and we find upon the time-wrinkled front of that "fatherland," deep traces of thought, worn while the world was young and green in hope of its golden age. There too the mind of man worked up and wrote records on tall pyramids, which will remain unerased when twice forty cen. turies look down on some greater Napoleon. Egypt sleeps deeply while the waning crescent sinks toward the western horizon; but a voice steals from her slumbers, and its low sigh is "Onward," to the mail-shod cycles.

Then next

"We visit the neglected site

Where Carthage rose in majesty and might;"

and the lone desert tells a tale not all of wo, as the bright Mediterranean wave breaks on its shore, chanting

the old joyous song of freedom in the same mocking tone that vexed proud Xerxes' ear, when he hurled in those famous, foolish fetters. Hannibal is no longer the glory of his belligerent nation, whose laurel crown is buried deep in the lonely sand; but he left not the earth till he had fulfilled his mission, and his country did not perish till its history was written in deeds that can never die. We bestow a passing thought upon the history and fate of all "those solemn cities of the dead," which though


Of brightness and of being, yet have something left-
A power to wake the pulses of the soul
And back the darkling tide of ages roll:
A magic lamp, that sheds redeeming day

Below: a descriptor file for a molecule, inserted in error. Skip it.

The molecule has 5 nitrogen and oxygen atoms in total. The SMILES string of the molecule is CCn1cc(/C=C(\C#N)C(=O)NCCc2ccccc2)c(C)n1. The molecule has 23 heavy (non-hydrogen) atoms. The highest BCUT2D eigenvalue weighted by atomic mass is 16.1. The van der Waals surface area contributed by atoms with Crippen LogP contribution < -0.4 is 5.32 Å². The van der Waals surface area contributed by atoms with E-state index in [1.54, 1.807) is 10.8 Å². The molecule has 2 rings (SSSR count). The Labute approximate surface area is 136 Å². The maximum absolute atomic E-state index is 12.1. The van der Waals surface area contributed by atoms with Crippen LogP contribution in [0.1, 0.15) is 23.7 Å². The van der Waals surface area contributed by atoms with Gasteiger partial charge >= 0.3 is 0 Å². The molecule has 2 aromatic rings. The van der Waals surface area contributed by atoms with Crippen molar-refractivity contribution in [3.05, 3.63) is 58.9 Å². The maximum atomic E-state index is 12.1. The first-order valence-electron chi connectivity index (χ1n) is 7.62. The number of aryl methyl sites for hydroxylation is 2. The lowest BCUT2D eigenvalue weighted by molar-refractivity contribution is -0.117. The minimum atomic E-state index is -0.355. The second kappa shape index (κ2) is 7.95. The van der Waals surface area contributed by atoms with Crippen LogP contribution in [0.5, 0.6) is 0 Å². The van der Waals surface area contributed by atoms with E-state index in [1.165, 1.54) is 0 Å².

On desolation, darkness and decay."

Had we time carefully to trace the record of antiquity, we should observe a regular "forward march" of man, from his wild state of nature to the highest civilization. Nor was his onward progress stopped or even checked by the overthrow of those states which fell and were dragged off from the stage, having acted their part in the great drama of time. The so-called Dark Ages ought not to be regarded as a blank, but by far the most interesting page in the history of mankind; because, through them were at work continually two several chains of events, having a mutual relation to and influence upon each other; the one consisting in the gradual combination of those latent causes which conspired to produce the modern social sys tem, which lies concealed except from the eye of keen investigation; the other, of those external facts detailed en the scroll of every unthinking annalist. We e may regard the Reformation as the junction of these two streams